Musicians will enter on this new work (the composition of sacred music) with the desire to continue that tradition which has furnished the Chruch, in her divine worship, with a truly abundant heritage.  Let them examine the woks of the past, their types and characteristics, ... so that "new forms may in some way grow organically from forms that already exist," and the new work will form a new part in the musical heritage of the Church, not unworthy of its past,

-Musicam Sacram, Art. 59

"Composer Paul Jernberg has composed a new setting of the Roman Catholic Mass for a cappella choir. It was recorded this past summer with the Schola Cantorum of St. Peter the Apostle in Chicago under the direction of Maestro J. Michael Thompson, and is now available for purchase at:

I find this Mass setting very beautiful; very contemplative. As a composer from the Ukrainian Greek Catholic church tradition, I feel very much at home in its aesthetic, one that I would characterize as eschewing the harshness of electric light in favor of the soft glow emanating from candlelight.

As in the Eastern church tradition, this Mass setting is sung completely from A – Z by priest, choir, and readers. Mr. Jernberg’s musical transitions between priest and choir are stylistically coherent and seamless. I would recommend that all young composers study Mr. Jernberg’s organic setting, as I have often found it jarring when a priest sings chant and is then responded to by the choir in a completely different musical style.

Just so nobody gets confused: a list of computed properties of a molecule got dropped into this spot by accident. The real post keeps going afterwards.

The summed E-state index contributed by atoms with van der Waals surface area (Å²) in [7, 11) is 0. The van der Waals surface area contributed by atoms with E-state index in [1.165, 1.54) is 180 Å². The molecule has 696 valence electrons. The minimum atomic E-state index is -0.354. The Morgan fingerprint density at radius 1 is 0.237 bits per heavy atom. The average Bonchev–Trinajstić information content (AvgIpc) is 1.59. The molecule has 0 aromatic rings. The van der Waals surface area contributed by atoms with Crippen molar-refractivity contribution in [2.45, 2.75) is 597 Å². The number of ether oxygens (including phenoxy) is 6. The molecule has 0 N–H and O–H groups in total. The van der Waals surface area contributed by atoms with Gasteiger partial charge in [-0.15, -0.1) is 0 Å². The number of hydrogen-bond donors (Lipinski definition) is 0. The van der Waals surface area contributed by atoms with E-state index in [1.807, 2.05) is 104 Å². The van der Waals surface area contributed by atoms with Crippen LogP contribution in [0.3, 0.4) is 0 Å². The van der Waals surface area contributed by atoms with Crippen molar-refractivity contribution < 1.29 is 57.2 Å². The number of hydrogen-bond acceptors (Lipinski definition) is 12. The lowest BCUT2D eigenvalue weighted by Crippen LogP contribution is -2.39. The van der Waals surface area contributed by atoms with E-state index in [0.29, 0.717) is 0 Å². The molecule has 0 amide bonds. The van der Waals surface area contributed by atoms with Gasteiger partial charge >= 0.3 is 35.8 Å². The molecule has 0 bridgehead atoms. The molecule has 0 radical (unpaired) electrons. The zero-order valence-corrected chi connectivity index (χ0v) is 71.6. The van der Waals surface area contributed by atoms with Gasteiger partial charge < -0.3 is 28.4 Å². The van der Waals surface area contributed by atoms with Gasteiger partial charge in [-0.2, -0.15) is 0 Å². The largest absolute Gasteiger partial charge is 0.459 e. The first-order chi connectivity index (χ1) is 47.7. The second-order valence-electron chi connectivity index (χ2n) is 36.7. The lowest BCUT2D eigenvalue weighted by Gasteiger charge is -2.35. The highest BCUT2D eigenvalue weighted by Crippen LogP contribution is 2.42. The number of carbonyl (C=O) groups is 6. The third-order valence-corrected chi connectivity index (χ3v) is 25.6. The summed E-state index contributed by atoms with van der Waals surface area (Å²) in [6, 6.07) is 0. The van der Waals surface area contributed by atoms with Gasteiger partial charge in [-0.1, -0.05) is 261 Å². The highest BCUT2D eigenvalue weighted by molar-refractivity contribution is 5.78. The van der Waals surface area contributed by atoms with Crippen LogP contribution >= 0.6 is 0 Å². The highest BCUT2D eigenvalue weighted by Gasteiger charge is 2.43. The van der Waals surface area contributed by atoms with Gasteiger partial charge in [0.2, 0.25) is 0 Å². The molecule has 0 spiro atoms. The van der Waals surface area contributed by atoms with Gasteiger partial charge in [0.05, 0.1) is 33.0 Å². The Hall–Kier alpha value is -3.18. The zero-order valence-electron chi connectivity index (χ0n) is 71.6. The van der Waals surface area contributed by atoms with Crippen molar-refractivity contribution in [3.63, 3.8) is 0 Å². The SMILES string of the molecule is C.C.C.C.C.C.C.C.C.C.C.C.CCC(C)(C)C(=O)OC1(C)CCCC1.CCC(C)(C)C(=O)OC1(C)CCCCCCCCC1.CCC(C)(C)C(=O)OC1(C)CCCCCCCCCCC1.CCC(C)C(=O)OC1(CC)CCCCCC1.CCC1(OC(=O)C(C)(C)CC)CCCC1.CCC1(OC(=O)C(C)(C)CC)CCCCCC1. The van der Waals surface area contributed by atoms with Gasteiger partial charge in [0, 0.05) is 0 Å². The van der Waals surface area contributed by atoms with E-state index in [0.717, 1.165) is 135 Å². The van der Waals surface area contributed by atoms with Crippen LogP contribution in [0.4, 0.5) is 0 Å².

Another eastern rite similarity is the use of a melody over an ison, or drone. This essentially monophonic device is complemented in this setting by polyphonic consonant harmonies, with a judicious use of suspensions and appoggiaturas, often ending with stern, medieval sounding open fifth chords. However, no matter the harmonic texture, the text of the prayers is always clear to the listener (kudos to Maestro Thompson and his choir!), and is always served beautifully by the music. Clearly, Mr. Jernberg was guided in his compositional process by the principle of Noble Simplicity, and although there are similarities to the Eastern polyphonic style in this setting, it is clearly grounded in the greatness of the Western tradition.

Finally, in a mere forty years, the year 2054 will mark the millennium of the Great Schism between the ‘two lungs’ of the church: Eastern and Western. To my mind, Mr. Jernberg’s setting helps bring these two traditions closer together. Kudos to Mr. Jernberg and kudos to the Schola Cantorum of St. Peter the Apostle under the direction of Maestro Thompson!"

- Roman Hurko (Originally published at

Writer for Ukrainian Greek Catholic liturgy

©Paul Jernberg and Magnificat Academy.